As for the religious influences in the public school system, well, that’s just something that is going to have to be accommodated. Somewhere in this thread it was mentioned that it’s the parents’ responsibility to educate their children, and this is especially important in this regard. The biggest influence in a child’s life is its parents, and if something they encounter goes against your belief system or what you are trying to force your children to believe, well then teach your children otherwise, or let them make their own choices. Do I want to ensure that my children never see any religious influences in school? No, I think that is a very naïve stance, and I strive to make sure my children are educated enough to make their own choices. If one of them decides that they need to believe in god, I will respect that and not even be disappointed.

Religion is everywhere in this country, you can not shelter them from it. A moment of silence is just that, a moment of silence, it is not a religious doctrine. If they do manage to legislate teachers leading classes in prayer in the morning, I will fight that with every tooth and nail because it is the government dictating belief, but this is not that.


Travis
A former member
Post #: 62
A moment of silence is just that, a moment of silence, it is not a religious doctrine. If they do manage to legislate teachers leading classes in prayer in the morning, I will fight that with every tooth and nail because it is the government dictating belief, but this is not that.


Travis


The case law says otherwise with respect to a statute such as the one involved here.
Dan
dbclawyer
Allen, TX
Post #: 17
Dean,

Other than Wallace and Lemmon, I would be interested in knowing which case law you are refering to. I reread Wallace yesterday and sheperdized it. I also pulled a number of cases dealing with a "moment of silence" from the other circuits and will go through those tonight. We don't have to sort through it on this thread but I am interested in discussing this with you further.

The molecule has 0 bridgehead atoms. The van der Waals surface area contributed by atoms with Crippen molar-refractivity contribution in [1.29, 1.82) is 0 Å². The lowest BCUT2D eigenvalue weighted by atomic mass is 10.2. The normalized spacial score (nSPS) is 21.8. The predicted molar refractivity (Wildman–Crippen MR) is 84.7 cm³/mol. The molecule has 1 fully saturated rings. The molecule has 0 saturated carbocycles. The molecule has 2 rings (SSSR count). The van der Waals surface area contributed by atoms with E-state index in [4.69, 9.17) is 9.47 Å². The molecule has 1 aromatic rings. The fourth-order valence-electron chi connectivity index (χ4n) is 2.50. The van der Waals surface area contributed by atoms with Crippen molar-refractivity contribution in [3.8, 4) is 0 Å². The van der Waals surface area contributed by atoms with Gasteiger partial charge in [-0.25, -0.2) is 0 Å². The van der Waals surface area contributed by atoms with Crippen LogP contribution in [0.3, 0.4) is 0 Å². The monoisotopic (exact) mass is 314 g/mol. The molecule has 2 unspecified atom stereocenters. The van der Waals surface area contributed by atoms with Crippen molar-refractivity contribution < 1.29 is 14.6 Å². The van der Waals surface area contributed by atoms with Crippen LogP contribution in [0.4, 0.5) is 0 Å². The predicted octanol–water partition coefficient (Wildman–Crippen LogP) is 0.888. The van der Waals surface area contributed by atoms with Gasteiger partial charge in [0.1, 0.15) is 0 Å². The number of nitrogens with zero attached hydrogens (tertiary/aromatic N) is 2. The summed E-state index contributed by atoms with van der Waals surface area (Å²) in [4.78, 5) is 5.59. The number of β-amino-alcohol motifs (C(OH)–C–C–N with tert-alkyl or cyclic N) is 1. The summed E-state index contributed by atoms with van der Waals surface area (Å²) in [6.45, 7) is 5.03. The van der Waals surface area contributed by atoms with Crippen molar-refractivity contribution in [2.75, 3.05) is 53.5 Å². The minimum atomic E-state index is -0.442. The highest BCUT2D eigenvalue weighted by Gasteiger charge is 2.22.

Lathanar
Lathanar
Dallas, TX
Post #: 11
Alabama's code was struck down because the suit included more than just the moment of silence, but also teacher led prayer. [Ala.Code § 16-1-20 (Supp.1984) (moment of silent meditation); Ala.Code § 16-1-20.1 (Supp.1984) (moment of silence for meditation or prayer); and Ala.Code § 16-1-20.2 (Supp.1984) (teachers authorized to lead students in vocal prayer)]
states:
§ 16-1-20.1 "At the commencement of the first class of each day in all grades in all public schools the teacher in charge of the room in which each class is held may announce that a period of silence not to exceed one minute in duration shall be observed for meditation or voluntary prayer, and during any such period no other activities shall be engaged in."

which is a clear mandate to a religious activity, only meditation or prayer.

Texas enacted this:
"During the one-minute period, each student may, as the student chooses, reflect, pray, meditate, or engage in any other silent activity that is not likely to interfere with or distract another student. Each teacher or other school employee in charge of students during that period shall ensure that each of those students remains silent and does not act in a manner that is likely to interfere with or distract another student."

which leaves the door open for secular activity. The first amendment does not make it illegal to recognize people might pray. Both Powell's and O'Connors opinions suggest that if they hadn't closed the door on activities other than prayer or meditation that they would have upheld the law.
"As a general matter, I agree. It is difficult to discern a serious threat to religious liberty from a room of silent, thoughtful schoolchildren". Whether the kids use that minute to double check their notes before the pop quiz or simply pray for an A is their problem.

Travis